Rose Kitchen in Wan Chai flourishes during economic downturn, selling over 600 chickens on Labour Day

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22nd May 2024 – (Hong Kong) The Rose Kitchen in Wan Chai is a beacon of success amidst a wave of local business closures attributed to residents choosing to spend north of the border. Unlike many, this café thrives solely on local patronage, often seeing queues of customers eager for its signature dish: the crispy roasted spring chicken, priced at HK$88.

Wong Zheng, the owner, observed a record-breaking turnout on Labour Day, 1st May, with over 600 chickens sold, translating to around 1,200 meals. “We were swamped even before opening at 11am,” he remarked, outlining the sheer demand faced on public holidays.

The secret, according to Wong, lies in the dedication to quality and a heartfelt approach to service, akin to caring for a loved one. “You only get a few chances to impress your customers. If your service and food quality consistently meet their expectations, they will return,” Wong explained.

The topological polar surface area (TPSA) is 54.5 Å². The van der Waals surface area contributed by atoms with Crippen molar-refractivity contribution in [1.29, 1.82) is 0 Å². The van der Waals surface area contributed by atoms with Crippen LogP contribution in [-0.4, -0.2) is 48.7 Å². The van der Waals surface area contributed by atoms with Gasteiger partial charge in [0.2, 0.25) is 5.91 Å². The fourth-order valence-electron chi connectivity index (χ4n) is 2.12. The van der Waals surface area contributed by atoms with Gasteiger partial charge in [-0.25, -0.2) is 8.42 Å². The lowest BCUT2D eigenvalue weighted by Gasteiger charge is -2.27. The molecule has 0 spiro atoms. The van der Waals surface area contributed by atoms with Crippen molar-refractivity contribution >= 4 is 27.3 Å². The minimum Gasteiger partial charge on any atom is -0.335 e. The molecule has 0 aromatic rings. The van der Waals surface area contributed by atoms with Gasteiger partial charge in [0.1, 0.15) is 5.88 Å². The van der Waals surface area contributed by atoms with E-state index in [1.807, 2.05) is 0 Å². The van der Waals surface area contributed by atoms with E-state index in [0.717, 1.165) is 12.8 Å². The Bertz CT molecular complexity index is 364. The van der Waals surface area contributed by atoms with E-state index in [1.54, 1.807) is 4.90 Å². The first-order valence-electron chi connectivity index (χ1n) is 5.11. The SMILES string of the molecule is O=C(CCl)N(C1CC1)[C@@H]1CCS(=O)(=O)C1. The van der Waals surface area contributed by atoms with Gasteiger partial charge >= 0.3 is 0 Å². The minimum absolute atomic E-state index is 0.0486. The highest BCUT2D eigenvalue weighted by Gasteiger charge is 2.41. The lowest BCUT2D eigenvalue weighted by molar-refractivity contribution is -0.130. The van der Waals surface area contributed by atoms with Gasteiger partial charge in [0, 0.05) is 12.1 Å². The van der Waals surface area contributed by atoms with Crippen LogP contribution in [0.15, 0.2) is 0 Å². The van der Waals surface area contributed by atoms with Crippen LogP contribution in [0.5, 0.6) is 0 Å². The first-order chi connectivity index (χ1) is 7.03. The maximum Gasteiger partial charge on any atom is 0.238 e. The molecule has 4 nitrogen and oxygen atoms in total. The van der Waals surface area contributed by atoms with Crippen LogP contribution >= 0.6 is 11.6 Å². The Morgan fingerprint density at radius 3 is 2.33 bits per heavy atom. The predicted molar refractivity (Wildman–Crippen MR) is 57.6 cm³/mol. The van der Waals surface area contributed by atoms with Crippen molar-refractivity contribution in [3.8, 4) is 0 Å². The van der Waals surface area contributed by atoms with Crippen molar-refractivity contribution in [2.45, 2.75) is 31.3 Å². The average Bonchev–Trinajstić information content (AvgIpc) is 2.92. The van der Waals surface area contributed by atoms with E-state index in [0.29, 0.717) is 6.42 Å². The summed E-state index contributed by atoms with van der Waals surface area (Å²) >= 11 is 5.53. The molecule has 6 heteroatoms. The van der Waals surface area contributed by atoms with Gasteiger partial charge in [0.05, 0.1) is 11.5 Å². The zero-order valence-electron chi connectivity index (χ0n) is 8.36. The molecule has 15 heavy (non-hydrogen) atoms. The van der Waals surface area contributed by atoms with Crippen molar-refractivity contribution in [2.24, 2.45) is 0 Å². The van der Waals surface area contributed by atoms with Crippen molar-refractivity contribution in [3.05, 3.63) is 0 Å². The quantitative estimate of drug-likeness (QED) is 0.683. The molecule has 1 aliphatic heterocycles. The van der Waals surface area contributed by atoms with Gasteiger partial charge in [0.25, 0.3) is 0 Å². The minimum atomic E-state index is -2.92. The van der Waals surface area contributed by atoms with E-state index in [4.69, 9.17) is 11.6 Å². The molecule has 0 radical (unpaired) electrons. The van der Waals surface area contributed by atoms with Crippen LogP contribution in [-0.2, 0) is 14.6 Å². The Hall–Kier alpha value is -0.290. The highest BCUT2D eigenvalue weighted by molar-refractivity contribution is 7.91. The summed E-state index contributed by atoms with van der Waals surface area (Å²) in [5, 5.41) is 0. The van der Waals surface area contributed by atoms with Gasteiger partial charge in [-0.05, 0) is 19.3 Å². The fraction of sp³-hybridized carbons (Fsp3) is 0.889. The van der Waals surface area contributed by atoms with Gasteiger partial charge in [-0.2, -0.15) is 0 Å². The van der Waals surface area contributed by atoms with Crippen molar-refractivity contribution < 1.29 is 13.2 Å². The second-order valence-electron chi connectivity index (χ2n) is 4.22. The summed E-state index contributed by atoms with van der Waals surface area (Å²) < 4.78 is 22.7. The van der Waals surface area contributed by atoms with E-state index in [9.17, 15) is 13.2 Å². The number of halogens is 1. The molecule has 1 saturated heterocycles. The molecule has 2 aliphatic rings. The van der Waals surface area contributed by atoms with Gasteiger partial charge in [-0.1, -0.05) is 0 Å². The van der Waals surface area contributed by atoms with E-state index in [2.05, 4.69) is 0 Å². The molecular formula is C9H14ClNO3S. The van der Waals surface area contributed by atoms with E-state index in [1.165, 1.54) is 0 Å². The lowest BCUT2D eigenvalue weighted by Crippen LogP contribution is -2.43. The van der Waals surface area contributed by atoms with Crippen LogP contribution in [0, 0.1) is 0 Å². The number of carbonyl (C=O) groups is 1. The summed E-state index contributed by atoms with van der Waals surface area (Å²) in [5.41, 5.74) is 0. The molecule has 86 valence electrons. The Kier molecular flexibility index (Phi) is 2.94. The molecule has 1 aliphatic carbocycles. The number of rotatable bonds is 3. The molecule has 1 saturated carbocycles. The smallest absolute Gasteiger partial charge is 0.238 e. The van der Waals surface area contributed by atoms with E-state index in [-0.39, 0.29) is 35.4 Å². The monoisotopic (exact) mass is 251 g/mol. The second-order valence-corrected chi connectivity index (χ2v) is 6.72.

At Rose Kitchen, the preparation of their renowned crispy roasted spring chicken begins at 7 AM to meet the lunchtime rush, where up to 250 chickens are prepped. The process involves meticulous seasoning and a four-hour preparation cycle that includes cleaning, marinating, blanching, drying, and frying.

Despite economic challenges and a trend of locals spending in mainland China due to better price-value propositions, Rose Kitchen has nearly returned to its pre-pandemic business levels. Wong credits this resilience to the loyal local customer base and the influx of tourists who have discovered the café through social media platforms like Xiaohongshu.

Wong’s commitment extends beyond business. He emphasises community service, particularly towards the elderly, and insists on maintaining high standards. “It’s all about caring genuinely. If we are good, it’s not just for us; it’s for Hong Kong,” he stated.